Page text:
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Should be fine as long as you adhere to Honda's towing guide lines. Have a safe trip.馃憣
 

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This all sounds a lot like: "How should I drive a nail with a screwdriver?"
Or simply means some people are much more into customizing and tuning their cars than others. Just a matter of preference. If you love your car as is ( you must have loved it enough to buy it) but you need that extra 2-3 inches of clearance (1-2 inch drop/ 15 extra HP/cool looking wheels, etc), it's easier than buying a new vehicle. In some case a new vehicle will mean sacrificing some features for which you did buy the current vehicle.
 

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We are headed to Utah in my new RTL-E and I want to go on the trails, but don't know about the ground clearance etc.
As others have mentioned, it does NOT have an adequate auxiliary transmission cooler like every other truck does when you buy the 4WD packages. Mine overheats when pulling my boat in summer which is well below the tow limit, never mind off-roading.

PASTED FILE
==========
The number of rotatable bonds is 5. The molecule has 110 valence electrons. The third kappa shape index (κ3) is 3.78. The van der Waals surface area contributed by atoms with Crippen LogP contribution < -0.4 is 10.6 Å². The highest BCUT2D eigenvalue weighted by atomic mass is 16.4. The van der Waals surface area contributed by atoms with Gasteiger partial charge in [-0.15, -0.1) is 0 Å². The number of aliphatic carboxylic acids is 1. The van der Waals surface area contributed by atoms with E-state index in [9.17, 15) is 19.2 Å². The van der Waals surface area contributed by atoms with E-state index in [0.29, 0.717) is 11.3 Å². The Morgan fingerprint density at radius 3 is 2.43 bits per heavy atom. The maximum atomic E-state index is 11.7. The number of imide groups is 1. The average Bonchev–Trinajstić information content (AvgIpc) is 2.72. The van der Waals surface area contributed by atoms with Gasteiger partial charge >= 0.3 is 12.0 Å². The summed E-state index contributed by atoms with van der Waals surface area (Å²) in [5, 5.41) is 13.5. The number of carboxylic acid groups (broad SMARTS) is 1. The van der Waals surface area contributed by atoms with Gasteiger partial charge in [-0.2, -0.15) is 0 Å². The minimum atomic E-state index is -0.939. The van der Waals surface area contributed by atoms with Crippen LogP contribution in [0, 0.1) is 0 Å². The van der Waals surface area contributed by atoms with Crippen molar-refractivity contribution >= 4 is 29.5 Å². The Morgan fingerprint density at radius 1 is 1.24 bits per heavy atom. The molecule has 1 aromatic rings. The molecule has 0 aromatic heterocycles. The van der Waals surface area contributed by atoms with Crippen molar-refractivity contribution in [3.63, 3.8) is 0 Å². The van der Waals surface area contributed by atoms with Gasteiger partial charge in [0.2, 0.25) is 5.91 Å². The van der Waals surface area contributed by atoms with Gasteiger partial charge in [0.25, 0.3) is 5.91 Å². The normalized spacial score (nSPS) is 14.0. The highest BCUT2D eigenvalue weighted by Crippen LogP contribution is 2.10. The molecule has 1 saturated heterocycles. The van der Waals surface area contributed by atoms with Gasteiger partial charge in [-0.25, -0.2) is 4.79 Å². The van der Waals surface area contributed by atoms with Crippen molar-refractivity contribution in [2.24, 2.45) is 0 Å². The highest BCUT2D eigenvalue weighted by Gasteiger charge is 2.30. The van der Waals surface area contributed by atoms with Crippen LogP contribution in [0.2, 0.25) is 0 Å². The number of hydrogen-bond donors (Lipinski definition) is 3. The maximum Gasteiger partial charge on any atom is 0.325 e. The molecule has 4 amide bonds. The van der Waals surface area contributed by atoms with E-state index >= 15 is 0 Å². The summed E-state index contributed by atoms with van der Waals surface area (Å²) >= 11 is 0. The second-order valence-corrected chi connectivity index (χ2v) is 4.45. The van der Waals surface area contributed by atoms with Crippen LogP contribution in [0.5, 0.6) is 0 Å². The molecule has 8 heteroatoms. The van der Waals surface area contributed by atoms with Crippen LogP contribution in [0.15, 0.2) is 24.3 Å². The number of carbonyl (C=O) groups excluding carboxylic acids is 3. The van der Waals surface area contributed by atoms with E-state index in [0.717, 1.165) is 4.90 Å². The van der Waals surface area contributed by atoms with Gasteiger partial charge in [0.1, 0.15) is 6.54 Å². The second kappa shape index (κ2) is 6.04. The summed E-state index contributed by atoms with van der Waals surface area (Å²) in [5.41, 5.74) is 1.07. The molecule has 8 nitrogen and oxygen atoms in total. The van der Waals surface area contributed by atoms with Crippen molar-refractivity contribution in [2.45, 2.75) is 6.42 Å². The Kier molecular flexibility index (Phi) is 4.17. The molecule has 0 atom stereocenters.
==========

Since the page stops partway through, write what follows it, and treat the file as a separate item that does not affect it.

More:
The Ridgeline also does NOT have skid plates. Another unfortunate oversight by the Pilot engineers who designed this thing.

I have had a personal experience with ground clearance being an issue. (remember, a little Subaru Crosstrek has over an inch MORE of ground clearance than your Ridgeline - and Subaru even makes skid plates for the Crosstrek!). I was in a line of pickups on a narrow hilly road coming back from the lake (we had dropped the boat at the locker, so no trailer in tow). A large box truck came in the opposite direction on the narrow road forcing the line of pickups to swerve SLIGHTLY off the road. There was a rock protruding from the ground, but not by much - you could barely see it... the F-150 went over it no problem, the Tacoma went over it no problem, my Ridgeline went up, not quite over, got stuck and ended up with $8,000 worth of damage! And that wasn't even "off-roading".